Four Kenyans jailed for life in South Sudan were freed following talks between Presidents Uhuru Kenyatta and Salva Kiir are scheduled to land in Kenya on Wednesday accompanied by Foreign ministry officials.
The plane carrying them is expected at the Jomo Kenyatta International Airport.
Thereafter the four will undergo debriefing by government officials before being allowed to reunite with their families.
The ministry is also expected to officially give details of the matter thereafter.
Mr Anthony Mwadime, Mr Ravi Ramesh, Mr Boniface Muriuki and Mr Anthony Keya were sentenced to life imprisonment for embezzlement of government funds.
The four Kenyans were in a group — including 12 South Sudan nationals — who were cumulatively jailed for 67 years.
Foreign Affairs Principal Secretary Monica Juma travelled to South Sudan to receive the Kenyans.
At the time they were sentenced, Kenya and South Sudan did not have a prisoner exchange or extradition arrangement.
The families of the four had appealed to the government and the United Nations Human Rights Council to intervene.
They complained the four were not given a fair hearing.
Their families also said the sentences were harsh and that they were proxy victims of business wars between rivals, one of whom was their employer, for lucrative government tenders.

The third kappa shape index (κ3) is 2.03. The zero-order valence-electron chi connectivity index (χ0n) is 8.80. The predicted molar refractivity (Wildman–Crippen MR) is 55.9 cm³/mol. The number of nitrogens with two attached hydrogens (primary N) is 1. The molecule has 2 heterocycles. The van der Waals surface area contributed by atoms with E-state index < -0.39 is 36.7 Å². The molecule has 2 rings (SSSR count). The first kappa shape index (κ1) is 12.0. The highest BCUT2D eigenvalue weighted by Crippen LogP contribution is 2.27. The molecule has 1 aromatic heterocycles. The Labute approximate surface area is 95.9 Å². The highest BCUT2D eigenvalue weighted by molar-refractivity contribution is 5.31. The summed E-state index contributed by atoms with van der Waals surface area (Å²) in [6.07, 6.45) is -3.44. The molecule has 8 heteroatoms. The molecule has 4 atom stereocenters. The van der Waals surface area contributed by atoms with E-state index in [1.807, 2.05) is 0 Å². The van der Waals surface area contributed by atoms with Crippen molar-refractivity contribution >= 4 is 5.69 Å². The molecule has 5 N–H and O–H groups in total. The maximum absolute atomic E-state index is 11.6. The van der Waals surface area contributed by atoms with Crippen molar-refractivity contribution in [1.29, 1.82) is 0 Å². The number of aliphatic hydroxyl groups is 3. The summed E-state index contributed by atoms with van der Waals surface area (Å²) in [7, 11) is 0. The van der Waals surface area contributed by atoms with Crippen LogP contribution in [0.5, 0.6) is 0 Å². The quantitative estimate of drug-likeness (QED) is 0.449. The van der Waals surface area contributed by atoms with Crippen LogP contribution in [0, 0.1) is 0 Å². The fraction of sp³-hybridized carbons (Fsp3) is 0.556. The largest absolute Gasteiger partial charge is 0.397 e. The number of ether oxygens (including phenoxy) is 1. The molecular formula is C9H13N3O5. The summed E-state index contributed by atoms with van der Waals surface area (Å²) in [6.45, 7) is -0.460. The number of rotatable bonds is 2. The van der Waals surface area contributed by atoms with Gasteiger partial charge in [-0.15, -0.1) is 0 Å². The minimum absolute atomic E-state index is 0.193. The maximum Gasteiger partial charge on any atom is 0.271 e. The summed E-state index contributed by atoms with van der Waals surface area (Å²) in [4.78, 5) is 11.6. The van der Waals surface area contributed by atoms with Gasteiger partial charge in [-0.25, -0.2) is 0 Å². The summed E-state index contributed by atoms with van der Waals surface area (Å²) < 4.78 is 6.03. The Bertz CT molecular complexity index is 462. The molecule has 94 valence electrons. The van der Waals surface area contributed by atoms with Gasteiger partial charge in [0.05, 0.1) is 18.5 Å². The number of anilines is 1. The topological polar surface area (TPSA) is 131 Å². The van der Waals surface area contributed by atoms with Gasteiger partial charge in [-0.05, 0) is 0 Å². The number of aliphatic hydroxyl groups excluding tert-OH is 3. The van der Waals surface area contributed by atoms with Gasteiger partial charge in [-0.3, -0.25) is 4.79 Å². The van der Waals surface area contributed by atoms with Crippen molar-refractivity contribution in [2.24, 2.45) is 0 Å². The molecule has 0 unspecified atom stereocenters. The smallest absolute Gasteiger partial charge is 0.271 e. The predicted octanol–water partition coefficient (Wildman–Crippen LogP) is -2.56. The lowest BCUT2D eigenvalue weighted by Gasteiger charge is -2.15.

One of the South Sudanese sentenced is businessman John Agou, who was a senior security officer in President Kiir’s office, and his wife Anyeth Chat Bol.
The two founded the business Click Technologies, which supplied electronic items to the Juba government and employed the four Kenyans.
Mr Agou, the court found, conspired with his employees to swindle the Office of the President and other ministries, by receiving payments for goods that were not delivered.
In addition, he was found guilty of forging a presidential seal in an attempt to withdraw the funds from the Central Bank.
The accused were arrested in May last year, detained without charge for several months and later charged with stealing $14 million (Sh1.4 billion) from the Office of the President through forgery.
The court on June 13 ruled that their laptops, mobile phones, flash disks, CDs and used car tyres be seized, emptied and sold to recover the stolen money.
This directive is among a list of harsh orders made by South Sudanese High Court Judge Lado Arminto Sikot when he handed down the sentence.
The detention of Kenyans caused a stir in the country as government officials were put under pressure to ensure they were released.
But Foreign Ministry officials at the time argued they would not interfere with the justice system of another country.